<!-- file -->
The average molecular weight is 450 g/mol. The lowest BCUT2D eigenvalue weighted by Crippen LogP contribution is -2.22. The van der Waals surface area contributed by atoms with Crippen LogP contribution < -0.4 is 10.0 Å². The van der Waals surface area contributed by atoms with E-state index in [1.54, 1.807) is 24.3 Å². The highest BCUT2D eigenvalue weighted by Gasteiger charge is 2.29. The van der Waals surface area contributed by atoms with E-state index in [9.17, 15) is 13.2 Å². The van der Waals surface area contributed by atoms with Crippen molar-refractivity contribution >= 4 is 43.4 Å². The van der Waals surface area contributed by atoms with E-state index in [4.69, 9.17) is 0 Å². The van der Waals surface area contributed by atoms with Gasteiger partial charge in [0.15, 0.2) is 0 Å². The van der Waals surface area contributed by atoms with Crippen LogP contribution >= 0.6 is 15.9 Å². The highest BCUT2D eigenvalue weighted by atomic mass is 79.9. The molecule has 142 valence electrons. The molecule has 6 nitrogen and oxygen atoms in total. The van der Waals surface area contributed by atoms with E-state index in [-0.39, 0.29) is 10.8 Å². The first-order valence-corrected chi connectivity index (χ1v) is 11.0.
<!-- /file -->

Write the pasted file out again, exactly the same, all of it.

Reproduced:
The average molecular weight is 450 g/mol. The lowest BCUT2D eigenvalue weighted by Crippen LogP contribution is -2.22. The van der Waals surface area contributed by atoms with Crippen LogP contribution < -0.4 is 10.0 Å². The van der Waals surface area contributed by atoms with E-state index in [1.54, 1.807) is 24.3 Å². The highest BCUT2D eigenvalue weighted by Gasteiger charge is 2.29. The van der Waals surface area contributed by atoms with E-state index in [9.17, 15) is 13.2 Å². The van der Waals surface area contributed by atoms with Crippen molar-refractivity contribution >= 4 is 43.4 Å². The van der Waals surface area contributed by atoms with E-state index in [4.69, 9.17) is 0 Å². The van der Waals surface area contributed by atoms with Gasteiger partial charge in [0.15, 0.2) is 0 Å². The van der Waals surface area contributed by atoms with Crippen LogP contribution >= 0.6 is 15.9 Å². The highest BCUT2D eigenvalue weighted by atomic mass is 79.9. The molecule has 142 valence electrons. The molecule has 6 nitrogen and oxygen atoms in total. The van der Waals surface area contributed by atoms with E-state index in [-0.39, 0.29) is 10.8 Å². The first-order valence-corrected chi connectivity index (χ1v) is 11.0.